I had another set of negotiations with Iranian diplomats when I was ambassador to Iraq in 2007. The goal was to persuade Iran to cease supporting groups like Moqtada al-Sadr’s Mahdi army, a Shiite militia that was targeting the Iraqi government and coalition forces. Unlike the Afghan negotiations, these talks took place in the full glare of the media, rendering the give-and-take of effective diplomacy impossible. While the negotiations accomplished nothing, they may have convinced Iraqi Prime Minister Nuri Kamal al-Maliki that his only option for dealing with the militias was military force. He launched a military operation against them in April 2008. In fighting that extended from Baghdad to Basra, the government eventually prevailed, with substantial coalition support.
The Afghan experience demonstrates that diplomatic progress between the United States and Iran is possible. It is certainly not guaranteed, but a solid diplomatic solution is always better than the alternatives.
The government of the Islamic Republic is clearly an adversary, but it is also a rational actor. And, like all governments, it is capable of being pragmatic and flexible when it is in its interest to do so. There is a chance that the Obama administration can replicate past successes if it applies four lessons from the 2001 talks.
First, American negotiators must understand that serious progress is likely to come only in direct talks between the United States and Iran. The involvement of the permanent members of the United Nations Security Council and Germany should continue, but the heavy lifting will have to be done by the two central actors.
Second, the substance of the talks must be closely held. Revealing the details too soon will give ammunition to those who oppose the talks and limit the flexibility of the negotiators.
Third, America should be ready to introduce other issues beyond the nuclear file. Progress in one area can build confidence and facilitate progress in others. I mentioned this in a discussion with Iranian leaders in New York last month and they seemed receptive, mentioning Afghanistan and Syria as possibilities.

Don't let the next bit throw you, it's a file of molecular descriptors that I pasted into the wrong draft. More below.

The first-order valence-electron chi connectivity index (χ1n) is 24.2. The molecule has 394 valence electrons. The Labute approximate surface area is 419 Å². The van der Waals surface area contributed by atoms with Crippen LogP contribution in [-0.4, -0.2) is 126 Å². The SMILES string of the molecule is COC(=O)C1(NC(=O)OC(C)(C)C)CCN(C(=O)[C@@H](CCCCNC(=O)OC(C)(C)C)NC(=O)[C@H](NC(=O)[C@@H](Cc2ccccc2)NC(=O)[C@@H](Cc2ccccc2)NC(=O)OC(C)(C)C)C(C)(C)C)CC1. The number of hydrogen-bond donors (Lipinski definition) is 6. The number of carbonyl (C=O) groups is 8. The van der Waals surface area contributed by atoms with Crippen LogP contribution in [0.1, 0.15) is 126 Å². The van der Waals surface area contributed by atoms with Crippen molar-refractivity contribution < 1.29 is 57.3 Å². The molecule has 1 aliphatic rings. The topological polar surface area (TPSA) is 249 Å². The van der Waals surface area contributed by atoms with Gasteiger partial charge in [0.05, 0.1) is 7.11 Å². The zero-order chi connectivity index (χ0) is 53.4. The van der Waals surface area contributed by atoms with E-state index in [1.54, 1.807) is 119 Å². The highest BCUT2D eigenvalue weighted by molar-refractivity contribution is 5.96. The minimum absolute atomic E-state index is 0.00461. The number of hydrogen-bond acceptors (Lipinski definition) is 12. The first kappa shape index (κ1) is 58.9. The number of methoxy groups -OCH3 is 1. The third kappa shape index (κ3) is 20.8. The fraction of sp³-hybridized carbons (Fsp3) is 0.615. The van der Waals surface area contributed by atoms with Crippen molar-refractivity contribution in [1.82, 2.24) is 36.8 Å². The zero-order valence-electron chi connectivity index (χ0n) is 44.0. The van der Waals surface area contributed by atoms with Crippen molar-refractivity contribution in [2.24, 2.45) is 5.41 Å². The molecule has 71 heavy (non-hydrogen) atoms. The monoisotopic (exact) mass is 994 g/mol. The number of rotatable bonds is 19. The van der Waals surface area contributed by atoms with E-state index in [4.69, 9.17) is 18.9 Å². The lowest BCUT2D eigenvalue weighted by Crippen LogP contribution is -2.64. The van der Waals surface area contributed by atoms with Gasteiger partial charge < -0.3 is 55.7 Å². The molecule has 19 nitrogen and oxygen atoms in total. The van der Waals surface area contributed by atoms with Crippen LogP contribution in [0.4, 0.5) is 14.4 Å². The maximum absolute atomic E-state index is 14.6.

Finally, the United States must make clear that we do not seek to overthrow the Iranian regime. Iranian paranoia on this issue is virtually limitless and understandably so. In 1953, the American and British intelligence services ousted a democratically elected Iranian prime minister, an episode that very few Americans remember and no Iranian will ever forget.
The outlines of a deal are already clear. Iran wants sanctions lifted and an end to its isolation while the international community wants clear, continuous and unambiguous verification that Iran’s nuclear energy program will never be weaponized. The Iranian leaders I met in New York argued that a nuclear weapon would actually degrade Iran’s security because it would spark a destabilizing cascade of proliferation among its Arab neighbors. They insisted that Iran wants security and stability in the region, not a nuclear arms race.
That is encouraging talk, but the Iranians will have to move first. There can be no question of easing American sanctions until Iran has demonstrated its seriousness in confining any nuclear program to peaceful purposes.
Ryan C. Crocker, a former United States ambassador to Afghanistan and Iraq, is dean of the Bush School of Government and Public Service at Texas A & M.